Canadian manhunt for teen murder suspects spreads across country

Canadian manhunt for teen murder suspects spreads across country
By Reuters
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By Moira Warburton

TORONTO (Reuters) - A national manhunt for two teens suspected of murdering three people including an Australian and an American in Northern Canada has the country on edge, with police from coast to coast issuing warnings and urging people to stay vigilant.

The suspects, Kam McLeod, 19, and Bryer Schmegelsky, 18, both from Port Alberni, British Columbia, were last confirmed to have been seen driving a grey 2011 Toyota RAV4 in northern Saskatchewan, the Royal Canadian Mounted Police (RCMP) said.

On Wednesday, the RCMP said a car matching that description was found on fire on Monday outside Fox Lake Cree Nation, an Indigenous reserve located just over 1,000 km (621 miles) north of Winnipeg, Manitoba.

McLeod and Schmegelsky were originally reported as missing on July 19 when their red and grey Dodge pickup was found in flames near Dease Lake, British Columbia, just 2 kilometres from an as-yet unidentified body.

Police announced on Tuesday that the pair were now considered suspects in the murders of an American tourist, Chynna Deese, 24, from Charlotte, North Carolina, and her boyfriend, Lucas Fowler, 23, from Sydney, Australia.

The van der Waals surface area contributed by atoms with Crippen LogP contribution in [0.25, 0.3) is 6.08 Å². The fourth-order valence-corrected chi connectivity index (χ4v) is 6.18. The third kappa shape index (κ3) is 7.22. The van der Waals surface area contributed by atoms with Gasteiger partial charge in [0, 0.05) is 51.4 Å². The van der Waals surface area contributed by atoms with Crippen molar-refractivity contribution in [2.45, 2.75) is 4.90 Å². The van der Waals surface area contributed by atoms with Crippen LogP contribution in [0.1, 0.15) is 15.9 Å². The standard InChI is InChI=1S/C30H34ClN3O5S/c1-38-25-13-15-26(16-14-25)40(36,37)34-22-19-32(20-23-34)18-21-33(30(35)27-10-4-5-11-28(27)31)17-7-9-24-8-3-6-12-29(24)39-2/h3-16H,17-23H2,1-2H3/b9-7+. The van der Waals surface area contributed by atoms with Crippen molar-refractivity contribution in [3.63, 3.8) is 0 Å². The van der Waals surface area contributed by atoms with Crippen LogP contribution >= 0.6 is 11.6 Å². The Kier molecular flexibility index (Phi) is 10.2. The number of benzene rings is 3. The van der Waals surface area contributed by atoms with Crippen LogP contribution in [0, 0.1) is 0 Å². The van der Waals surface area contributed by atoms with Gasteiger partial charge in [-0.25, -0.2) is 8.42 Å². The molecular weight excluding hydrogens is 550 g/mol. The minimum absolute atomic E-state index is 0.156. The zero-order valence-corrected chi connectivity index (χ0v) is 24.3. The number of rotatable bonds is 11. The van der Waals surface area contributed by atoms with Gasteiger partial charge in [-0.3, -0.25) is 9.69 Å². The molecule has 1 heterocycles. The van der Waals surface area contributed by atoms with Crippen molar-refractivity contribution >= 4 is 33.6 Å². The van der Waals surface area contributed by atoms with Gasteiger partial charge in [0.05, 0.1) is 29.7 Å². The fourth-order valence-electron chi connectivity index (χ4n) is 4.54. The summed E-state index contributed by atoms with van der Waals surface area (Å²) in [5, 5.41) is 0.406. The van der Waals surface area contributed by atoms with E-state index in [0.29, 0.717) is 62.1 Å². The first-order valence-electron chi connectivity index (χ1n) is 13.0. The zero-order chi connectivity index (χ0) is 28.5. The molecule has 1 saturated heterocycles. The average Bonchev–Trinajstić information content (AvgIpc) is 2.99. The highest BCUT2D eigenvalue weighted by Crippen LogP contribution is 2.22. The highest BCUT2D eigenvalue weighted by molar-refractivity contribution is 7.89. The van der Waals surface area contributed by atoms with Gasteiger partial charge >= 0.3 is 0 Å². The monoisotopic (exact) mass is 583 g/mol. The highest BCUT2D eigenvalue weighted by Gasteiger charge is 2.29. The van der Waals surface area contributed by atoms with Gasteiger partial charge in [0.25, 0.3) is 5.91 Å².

The couple were found shot dead on July 15 on a highway in northern British Columbia, 20 km from Liard Hot Springs and 500 km from where McLeod and Schmegelsky's Dodge was found.

Police also believe Schmegelsky and McLeod may be responsible for the death of the man found near their burning Dodge pickup.

Keith McLeod, father of Kam McLeod, defended his son in a statement to press on Wednesday, describing him as "a kind, considerate, caring young man" who "always has been concerned about other people's feelings."

Keith McLeod said the family was still coming to terms with recent events, and said they "hope that Kam will come home to us safely so we can all get to the bottom of this story."

McLeod and Schmegelsky's unknown whereabouts has remote communities in Northern Canada on edge.

"Things are very quiet," Dwayne Forman, mayor of Gillam, Manitoba, 55 km from where McLeod and Schmegelsky's grey Toyota was found, told Reuters. "There's not as many kids out playing as normal. But it's understandable."

A resident of Gillam, who declined to be identified, told Reuters she had not left her house all day, instead keeping her children inside as she watched police vehicles go by and exchanged information with friends via social media and text messages.

RCMP implored people not to approach McLeod and Schmegelsky if sighted but to call 911, reminding the public that the suspects are considered "dangerous."

(Reporting by Moira Warburton in Toronto; Editing by Denny Thomas and Matthew Lewis)

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